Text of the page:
Posted in English, Europe, Poland

North American’s first trip to Europe

North American's first trip to Europe

It’s taken a while for me to get around to writing about our trip to Poland, but here it goes.

Last April, we took time off from work to head to Poland for about 5 weeks.  I had never been to Europe before and had no idea what to expect. Of course Europe, and Poland specifically, is different from North America, but for the most part, after a little internet browsing, there is a general idea of what will be different. Of course there were still a few things that threw me a little bit.
First off is the ‘pay toilets’.  We were walking around Westerplatte, the site where WW2 started, and I quickly zipped off to a public washroom that I saw.  When I exited, nauseous from the cleaner fumes, a fairly stout and stern woman started yelling at me in polish.  On the way in I thought she was just standing around her cleaning cart after dousing the room with bleach, but after she switched to English and repeated “2 Zloty, 2 Zloty, you pay 2 Zloty”,  I realized she was not just the janitor, but the toilet tax collector too.  I had no money on me and tried to tell her that I had to get my wife.  It became apparent that the only English she knew was ‘you pay 2 Zloty’  and she was not going to let me leave.  All I could do was wait for my wife to start missing me and come save me.  I saw her on the other side of a few big trees, and decided to yell to her before the stalky babushka’s rising temper exploded.  She came running over, hearing the panic in my voice, and with a little laugh, paid for me.  Of course when she tells the story, she does an imitation of the panic stricken voice that came out of my mouth, which I am thankful cannot be recreated on this blog.  After that day I became aware that all the public toilets in Poland are pay per use and just for fun my body automatically said to itself that it’s always time to go, which I am embarrassed to say, cost me quite a bit of money one day.

Secondly, are man’s best friends.  Being a dog lover, I’ve never fully understood how so many people from other countries could be so afraid of them.  The reality is that in Poland, dogs are vicious! Every yard is completely fenced in, and most of them have at least one dog running around in it, who’s sole job is to bark and run ferociously along the fence next to passer-byers.  Not one dog that I walked past wagged its tail and just wanted to say hi.  Not one was friendly enough to get within 5 feet or pet.  I have never been afraid of dogs before, but on this trip when a dog crossed my path that was not on an opposite side of a fence, I hesitated on which direction I would go.

I used to compare central Canada’s culture, architecture, and overall vibe with the east and think of it as an unsophisticated toddler with little character built.  I used to smile when people laughed at how Yellowknife’s 70ish year old origins are labeled ‘old town’ and in my head, compared it to a ‘real’ old town like Old Montreal.  Then I stepped into Europe.  Naklo Nad Notecia, a little town off the radar that I spent most of my time in, was given the label of a town over 700 years ago!  Biking through the town, and the surrounding area, it is common to find structures that are well over 100 years old.  They do not have plaques on them designating them as a piece of history, or are protected from demolition.  They are all just buildings that continue to serve a purpose in people’s lives as a house, a farm, or a factory.  For a building to be considered a historical attraction due to age, it’s going to have to be much older.  Malbork is one of those places.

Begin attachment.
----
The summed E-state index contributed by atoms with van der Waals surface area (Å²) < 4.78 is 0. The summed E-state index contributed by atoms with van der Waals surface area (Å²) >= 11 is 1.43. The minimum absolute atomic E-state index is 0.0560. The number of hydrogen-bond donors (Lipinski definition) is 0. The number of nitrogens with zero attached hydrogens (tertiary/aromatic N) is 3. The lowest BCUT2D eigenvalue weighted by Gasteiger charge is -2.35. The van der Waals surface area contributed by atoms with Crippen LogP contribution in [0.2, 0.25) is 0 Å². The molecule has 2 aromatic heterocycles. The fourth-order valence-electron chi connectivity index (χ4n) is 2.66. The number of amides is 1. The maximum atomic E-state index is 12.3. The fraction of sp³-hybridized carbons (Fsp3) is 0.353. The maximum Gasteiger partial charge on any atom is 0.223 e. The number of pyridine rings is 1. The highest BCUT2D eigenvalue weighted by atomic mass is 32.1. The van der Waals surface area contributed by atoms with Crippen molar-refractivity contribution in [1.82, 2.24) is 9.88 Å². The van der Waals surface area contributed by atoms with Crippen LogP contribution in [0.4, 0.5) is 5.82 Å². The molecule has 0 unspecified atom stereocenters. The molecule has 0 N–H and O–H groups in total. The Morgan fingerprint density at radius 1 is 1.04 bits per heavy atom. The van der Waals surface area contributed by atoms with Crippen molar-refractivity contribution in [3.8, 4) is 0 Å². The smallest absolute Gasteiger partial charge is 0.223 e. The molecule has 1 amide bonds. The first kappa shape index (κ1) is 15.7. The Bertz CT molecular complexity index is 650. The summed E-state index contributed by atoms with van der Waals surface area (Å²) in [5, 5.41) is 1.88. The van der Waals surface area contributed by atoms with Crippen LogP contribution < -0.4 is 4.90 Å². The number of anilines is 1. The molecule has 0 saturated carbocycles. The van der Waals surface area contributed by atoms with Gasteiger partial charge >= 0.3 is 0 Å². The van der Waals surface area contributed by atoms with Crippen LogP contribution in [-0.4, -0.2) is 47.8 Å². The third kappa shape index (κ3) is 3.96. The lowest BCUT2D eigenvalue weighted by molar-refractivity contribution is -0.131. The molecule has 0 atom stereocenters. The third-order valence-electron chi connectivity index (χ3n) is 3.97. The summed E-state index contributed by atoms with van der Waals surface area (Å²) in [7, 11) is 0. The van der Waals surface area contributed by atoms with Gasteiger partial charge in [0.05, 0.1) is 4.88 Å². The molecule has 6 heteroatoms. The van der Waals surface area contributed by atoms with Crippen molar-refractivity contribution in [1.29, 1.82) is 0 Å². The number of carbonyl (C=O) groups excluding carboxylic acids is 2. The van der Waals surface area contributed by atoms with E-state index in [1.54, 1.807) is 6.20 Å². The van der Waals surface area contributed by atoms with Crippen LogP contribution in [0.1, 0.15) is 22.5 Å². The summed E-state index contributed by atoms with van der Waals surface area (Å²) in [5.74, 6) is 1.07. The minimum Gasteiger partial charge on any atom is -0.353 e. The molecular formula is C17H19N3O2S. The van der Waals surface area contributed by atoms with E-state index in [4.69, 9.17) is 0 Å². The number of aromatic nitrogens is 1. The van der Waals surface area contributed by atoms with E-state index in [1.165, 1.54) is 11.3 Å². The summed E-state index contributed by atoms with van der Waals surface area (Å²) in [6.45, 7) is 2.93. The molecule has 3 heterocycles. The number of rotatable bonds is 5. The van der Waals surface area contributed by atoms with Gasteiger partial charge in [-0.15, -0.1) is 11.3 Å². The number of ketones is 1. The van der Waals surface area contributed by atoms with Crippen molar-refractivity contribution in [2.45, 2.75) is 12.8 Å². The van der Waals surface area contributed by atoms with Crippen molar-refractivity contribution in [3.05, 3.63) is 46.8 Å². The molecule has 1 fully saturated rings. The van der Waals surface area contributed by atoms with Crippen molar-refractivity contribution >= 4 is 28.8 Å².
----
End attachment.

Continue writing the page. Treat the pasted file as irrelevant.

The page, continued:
Malbork is the largest brick Castle in the world.  The size of it was the first to hit me.  Then, while walking though, it struck me that this castle was founded over 200 years before Columbus sailed to North America.  That realization made me feel pretty ignorant for comparing anything to ‘old Montreal’.

My generation in North America has always been told about WW2; the destruction, the loss, the unnecessity, but always through pictures, books or verbally.  Those history lessons did not do it justice.  Malbork had been in renovations for over 200 consecutive years when it was used as a military base in WW2 and leveled by bombs. It has been extensively reconstructed but nowhere near back to what it was.

Walking though the old Square in Warsaw, I was amazing by the beauty of such an old backdrop, then left speechless when I found out that it was completely leveled in the war and rebuilt. I have read and researched quite a bit about WW2 but it was only after visiting Poland did I look past the statistics, political reasons, and the wartime innovations,  to see how pointless and distressing war really is.  This last thought is probably what shocked me the most about my visit to Poland.

North American's first trip to Europe

b7828-dsc_0131Kanadyjczyka pierwszy raz w Europie

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